Location: Helsinki, Finland
Type: Architecture and Urban Design (Competition)
Program: Museums, Art Gallery, and Auditorium.
Client: Guggenheim Foundation
Site Area: 18,520 sqm.
Built Area: 12,100 sqm.
“Breaking the Ice”, refers to the conceptual design of the New Helsinki Guggenheim Museum, which seeks to respond to the challenge of the representation of a country’s national, cultural, and social identity viewed by the world through architectural design. Through setting up the questions of: “What is the formal, contextual, and social character of a place?” as the modes of analysis, each designed aspects’ goal answers the central question, “What is Finland?” This concept not only answers to the literal form of the museum proposal, but its idiomatic expression illustrates the metaphorical importance of the Helsinki Guggenheim as an introduction of the Nordic nation, its culture, and its people to the rest of the world.
The first mode of analysis, which is based on the inquiry of the natural association of Finland, provokes a visual response of the Finnish expansive natural and atmospheric winter landscape. Thus, the formal architectural response is to examine the natural phenomenon familiar to the wintry, Nordic regions.
Just as the glacial ice sheet transform the Scandinavian geography to create the land form of present day Finland, the holistic formal character of the Helsinki Museum derived from the distinctive natural phenomenon of the breaking, stacking, and converging of frozen ice sheets, as it crashes onto the shoreline. The translucent fins that makes up the outer of the structure emulates the blurred, ephemeral quality of ice sheets.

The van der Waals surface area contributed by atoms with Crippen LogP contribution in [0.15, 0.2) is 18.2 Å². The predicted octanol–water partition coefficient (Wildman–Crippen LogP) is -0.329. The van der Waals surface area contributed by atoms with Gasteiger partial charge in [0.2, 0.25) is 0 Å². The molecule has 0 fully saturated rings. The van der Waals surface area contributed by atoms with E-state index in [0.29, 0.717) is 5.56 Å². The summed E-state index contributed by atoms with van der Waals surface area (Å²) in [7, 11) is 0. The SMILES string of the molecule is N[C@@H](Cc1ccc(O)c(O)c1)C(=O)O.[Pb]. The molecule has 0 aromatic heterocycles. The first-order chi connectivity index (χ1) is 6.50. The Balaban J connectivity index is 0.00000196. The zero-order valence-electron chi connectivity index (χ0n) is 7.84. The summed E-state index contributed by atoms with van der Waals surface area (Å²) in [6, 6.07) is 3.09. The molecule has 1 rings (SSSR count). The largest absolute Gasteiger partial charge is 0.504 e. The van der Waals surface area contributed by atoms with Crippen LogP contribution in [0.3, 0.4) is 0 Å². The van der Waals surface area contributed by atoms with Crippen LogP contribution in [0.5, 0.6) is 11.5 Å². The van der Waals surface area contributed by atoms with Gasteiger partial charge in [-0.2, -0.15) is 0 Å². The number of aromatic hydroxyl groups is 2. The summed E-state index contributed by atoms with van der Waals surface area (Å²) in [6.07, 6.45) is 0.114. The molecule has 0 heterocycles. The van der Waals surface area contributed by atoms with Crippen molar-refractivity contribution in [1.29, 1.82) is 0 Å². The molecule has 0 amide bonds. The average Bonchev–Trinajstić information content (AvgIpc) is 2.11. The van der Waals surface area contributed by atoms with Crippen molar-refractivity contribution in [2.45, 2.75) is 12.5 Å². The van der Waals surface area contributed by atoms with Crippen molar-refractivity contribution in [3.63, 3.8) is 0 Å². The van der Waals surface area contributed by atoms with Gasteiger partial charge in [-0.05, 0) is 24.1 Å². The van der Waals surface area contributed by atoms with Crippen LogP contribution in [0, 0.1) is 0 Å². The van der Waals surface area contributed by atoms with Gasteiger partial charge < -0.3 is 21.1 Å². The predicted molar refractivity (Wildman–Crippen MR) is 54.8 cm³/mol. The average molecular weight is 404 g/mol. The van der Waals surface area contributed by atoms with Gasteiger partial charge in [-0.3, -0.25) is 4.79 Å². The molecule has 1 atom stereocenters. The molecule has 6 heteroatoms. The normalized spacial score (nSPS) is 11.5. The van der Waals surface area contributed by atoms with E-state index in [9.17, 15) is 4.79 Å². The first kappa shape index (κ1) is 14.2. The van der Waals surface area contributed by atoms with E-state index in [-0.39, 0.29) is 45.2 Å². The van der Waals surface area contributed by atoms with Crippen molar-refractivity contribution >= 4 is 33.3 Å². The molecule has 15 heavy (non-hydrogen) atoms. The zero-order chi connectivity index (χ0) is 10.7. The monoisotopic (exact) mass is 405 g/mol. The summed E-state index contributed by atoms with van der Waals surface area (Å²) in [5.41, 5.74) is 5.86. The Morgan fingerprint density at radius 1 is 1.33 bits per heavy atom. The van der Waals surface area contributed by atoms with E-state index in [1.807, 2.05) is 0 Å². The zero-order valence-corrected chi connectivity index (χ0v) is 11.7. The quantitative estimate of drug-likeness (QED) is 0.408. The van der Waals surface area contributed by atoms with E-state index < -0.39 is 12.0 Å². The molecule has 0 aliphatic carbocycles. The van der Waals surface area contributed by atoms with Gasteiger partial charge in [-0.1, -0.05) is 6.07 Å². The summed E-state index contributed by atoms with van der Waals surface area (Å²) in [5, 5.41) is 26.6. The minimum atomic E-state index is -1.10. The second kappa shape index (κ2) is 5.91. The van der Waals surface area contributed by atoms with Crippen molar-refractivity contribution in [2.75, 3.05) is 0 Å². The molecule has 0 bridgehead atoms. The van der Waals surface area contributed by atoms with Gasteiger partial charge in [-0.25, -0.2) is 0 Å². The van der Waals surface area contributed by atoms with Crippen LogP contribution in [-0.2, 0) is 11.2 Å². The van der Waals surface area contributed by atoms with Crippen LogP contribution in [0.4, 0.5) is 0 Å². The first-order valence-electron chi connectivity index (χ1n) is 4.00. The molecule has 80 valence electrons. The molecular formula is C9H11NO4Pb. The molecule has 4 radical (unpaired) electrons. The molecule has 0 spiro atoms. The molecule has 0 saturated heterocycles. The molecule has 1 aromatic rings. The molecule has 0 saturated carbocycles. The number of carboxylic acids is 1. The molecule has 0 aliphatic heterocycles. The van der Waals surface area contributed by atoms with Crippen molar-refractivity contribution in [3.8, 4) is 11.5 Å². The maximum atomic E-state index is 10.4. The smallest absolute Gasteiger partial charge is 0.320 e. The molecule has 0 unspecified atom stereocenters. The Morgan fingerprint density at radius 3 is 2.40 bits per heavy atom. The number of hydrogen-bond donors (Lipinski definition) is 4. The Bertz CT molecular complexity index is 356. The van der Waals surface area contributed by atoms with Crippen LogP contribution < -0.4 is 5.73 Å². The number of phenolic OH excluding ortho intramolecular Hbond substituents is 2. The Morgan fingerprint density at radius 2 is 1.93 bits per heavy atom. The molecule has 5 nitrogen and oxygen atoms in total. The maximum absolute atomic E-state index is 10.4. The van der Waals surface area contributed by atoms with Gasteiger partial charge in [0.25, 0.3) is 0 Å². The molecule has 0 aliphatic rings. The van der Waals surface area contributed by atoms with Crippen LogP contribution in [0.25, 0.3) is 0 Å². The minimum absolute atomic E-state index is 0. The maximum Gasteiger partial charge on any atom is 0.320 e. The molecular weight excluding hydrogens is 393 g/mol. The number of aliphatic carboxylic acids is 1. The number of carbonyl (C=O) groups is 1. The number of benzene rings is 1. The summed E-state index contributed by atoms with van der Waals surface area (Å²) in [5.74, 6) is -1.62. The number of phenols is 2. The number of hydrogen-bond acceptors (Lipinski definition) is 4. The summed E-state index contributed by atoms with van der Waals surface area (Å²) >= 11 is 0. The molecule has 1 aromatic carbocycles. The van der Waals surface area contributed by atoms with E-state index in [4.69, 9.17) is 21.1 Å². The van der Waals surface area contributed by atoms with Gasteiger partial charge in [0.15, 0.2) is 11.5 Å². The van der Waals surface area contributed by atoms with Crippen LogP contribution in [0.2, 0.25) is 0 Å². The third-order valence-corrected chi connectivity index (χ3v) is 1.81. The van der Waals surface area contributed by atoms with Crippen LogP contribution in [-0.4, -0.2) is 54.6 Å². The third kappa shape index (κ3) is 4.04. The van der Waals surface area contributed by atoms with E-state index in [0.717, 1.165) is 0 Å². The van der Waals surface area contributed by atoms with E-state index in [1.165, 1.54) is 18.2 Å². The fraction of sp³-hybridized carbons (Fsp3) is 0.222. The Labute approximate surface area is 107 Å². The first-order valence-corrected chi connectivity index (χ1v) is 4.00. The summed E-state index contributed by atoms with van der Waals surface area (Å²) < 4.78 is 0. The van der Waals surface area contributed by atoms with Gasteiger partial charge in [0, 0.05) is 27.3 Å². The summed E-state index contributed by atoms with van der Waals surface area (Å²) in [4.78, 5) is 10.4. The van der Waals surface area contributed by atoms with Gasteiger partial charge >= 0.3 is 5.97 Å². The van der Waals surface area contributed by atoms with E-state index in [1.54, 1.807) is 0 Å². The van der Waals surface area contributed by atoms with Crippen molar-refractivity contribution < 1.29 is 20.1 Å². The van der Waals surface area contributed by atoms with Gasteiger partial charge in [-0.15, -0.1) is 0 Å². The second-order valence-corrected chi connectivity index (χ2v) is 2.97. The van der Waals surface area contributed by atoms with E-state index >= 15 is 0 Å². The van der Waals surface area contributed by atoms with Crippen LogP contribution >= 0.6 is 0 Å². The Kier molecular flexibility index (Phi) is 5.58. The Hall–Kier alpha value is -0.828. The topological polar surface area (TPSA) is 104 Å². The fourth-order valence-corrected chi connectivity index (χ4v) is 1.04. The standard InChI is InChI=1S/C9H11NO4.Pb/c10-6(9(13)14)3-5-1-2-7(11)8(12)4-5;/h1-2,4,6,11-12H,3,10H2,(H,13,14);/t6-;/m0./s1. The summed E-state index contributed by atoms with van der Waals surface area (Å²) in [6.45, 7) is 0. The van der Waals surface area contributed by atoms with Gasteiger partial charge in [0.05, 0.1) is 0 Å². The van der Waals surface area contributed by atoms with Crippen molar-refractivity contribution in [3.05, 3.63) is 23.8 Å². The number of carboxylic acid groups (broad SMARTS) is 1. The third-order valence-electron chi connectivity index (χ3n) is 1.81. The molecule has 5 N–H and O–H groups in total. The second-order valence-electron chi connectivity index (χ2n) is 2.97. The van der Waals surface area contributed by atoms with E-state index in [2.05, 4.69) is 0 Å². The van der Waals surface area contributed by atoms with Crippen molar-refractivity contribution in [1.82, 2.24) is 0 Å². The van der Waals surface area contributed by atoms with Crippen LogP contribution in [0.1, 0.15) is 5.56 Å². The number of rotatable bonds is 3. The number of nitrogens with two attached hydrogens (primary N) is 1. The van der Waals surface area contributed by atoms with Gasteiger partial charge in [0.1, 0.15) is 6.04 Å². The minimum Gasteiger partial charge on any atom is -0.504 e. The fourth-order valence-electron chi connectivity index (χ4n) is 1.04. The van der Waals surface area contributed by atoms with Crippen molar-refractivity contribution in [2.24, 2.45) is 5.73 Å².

The formal and programmatic design of the design proposal also derived from the examination of the city of Helsinki and its urban planning, historical, and architectural context. The site of the Helsinki Museum sits at the convergent of the grid of the city block and the harbor’s edge. The established city grid is used to determine the orientation of the museum orthogonal programmatic masses. As a response to the immediate maritime and natural context, the architectural mass opens up to the harbor and is accessible through to the nearby Tähtitorninvuoren puisto via a connective bridge. At the entrance of the massive slit which runs through the museum frames the view of the historical Helsinki Cathedral and the Senate Square.
At the social scale, the personality trait associated with the Finns becomes an essential reference to the metaphorical correlation to the form, the “crack” and the connection to the core concept of “breaking the ice”
The formal character of the Helsinki Museum seeks to reflect the individualistic yet stoic and humble nature of Finns as the architecture appears to be iconic and unique without being gaudy. The timber lined crack which cuts through the architectural form, acting as a universally accessible public domain, is literally and metaphorically interpreted as an “ice breaker”, referring to the process of an initiated social interchange and discovery of the warm and genuine nature beyond the icy façade.
All the Stu/D/O